What's up with Hispanics and Democrats?
Have you seen the media articles about Democrats fearing a lackluster Hispanic turnout in two weeks? I saw another one today:
Democrats are worried about Latino voters in the midterms, fearing that weak efforts to energize a core element of their base could imperil their bid to win control of Congress in next month's elections.
From the Sun Belt battlegrounds of Nevada and Arizona to sprawling turf wars in Texas and Florida, there are signs that the Hispanic vote – which party leaders have long hoped would be the foundation of future electoral success – has yet to flourish in their favor this year.
We will learn on election day, but let me say a couple of things about Texas:
We had an election down in South Texas, and the GOP won. No GOP candidate had won that state Senate district in 130-something years.
It is big majority-Hispanic district. What happened to the blue wave?
The blue team took the day off, or something like that, and a GOP Hispanic with a tough message on immigration won easily.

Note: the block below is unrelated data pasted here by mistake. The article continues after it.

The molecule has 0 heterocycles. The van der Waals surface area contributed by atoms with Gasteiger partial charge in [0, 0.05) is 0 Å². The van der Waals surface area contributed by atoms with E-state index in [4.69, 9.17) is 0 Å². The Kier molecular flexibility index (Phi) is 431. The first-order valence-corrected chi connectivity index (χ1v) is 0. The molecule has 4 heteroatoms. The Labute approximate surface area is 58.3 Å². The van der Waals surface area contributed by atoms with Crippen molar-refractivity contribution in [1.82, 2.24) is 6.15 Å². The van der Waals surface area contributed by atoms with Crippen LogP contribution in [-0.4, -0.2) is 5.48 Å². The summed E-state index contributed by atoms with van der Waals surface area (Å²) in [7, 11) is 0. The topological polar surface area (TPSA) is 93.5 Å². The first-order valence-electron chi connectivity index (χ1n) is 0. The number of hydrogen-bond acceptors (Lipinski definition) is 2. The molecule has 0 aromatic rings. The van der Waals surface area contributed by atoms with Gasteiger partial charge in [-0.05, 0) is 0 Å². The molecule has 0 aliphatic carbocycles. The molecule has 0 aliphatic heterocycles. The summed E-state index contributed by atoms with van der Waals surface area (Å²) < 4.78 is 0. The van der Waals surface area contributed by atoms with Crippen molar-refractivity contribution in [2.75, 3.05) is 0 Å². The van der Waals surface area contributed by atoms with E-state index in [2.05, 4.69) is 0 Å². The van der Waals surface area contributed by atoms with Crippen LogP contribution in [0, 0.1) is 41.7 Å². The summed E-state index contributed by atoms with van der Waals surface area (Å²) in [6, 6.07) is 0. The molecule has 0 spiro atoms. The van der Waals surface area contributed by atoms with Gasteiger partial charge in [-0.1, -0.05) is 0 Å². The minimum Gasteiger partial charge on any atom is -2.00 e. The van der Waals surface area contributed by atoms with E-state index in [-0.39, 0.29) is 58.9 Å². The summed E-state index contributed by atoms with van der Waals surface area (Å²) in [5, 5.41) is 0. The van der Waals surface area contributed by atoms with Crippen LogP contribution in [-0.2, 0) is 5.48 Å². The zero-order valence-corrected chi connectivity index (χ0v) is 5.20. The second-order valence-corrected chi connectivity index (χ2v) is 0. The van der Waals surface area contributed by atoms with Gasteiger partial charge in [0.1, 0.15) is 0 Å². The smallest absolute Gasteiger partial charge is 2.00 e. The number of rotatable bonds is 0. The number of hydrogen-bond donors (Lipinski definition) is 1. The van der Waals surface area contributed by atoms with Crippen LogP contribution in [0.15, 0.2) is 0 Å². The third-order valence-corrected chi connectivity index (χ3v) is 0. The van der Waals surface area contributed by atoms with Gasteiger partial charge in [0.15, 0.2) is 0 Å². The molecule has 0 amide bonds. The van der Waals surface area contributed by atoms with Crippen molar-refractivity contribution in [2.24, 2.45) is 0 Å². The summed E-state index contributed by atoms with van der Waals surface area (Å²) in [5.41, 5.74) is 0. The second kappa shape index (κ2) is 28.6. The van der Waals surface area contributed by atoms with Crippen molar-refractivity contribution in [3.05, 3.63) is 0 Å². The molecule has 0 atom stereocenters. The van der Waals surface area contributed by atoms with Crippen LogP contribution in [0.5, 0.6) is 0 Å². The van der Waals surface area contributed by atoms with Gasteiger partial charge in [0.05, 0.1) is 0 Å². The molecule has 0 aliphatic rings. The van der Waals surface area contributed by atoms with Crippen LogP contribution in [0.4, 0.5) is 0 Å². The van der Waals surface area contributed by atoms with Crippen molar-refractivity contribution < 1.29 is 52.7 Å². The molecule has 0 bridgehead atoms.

Was it an aberration or the canary in the mine? Keep your eyes on the other canary.
In May, the Democrat runoff had a historic low turnout: Democrats had their worst runoff turnout in almost a century!
How do you explain that runoff?
On election day 2016, I was invited to the local Telemundo channel to discuss the election. We were on through the night and provided commentary along the way. By midnight, it looked as though it was over for Mrs. Clinton, and the moderator asked for my explanation.
I told them that the Democrats needed a better message than simply "I hate Trump" or he is a "racista."
That was then, and this is now.
Today, the message is more complicated because Hispanics are enjoying a good economy.
We will see on election day, but I repeat: the Democrats need a message. Hating Trump goes over well in the leftist corners, but most Hispanics are not leftists.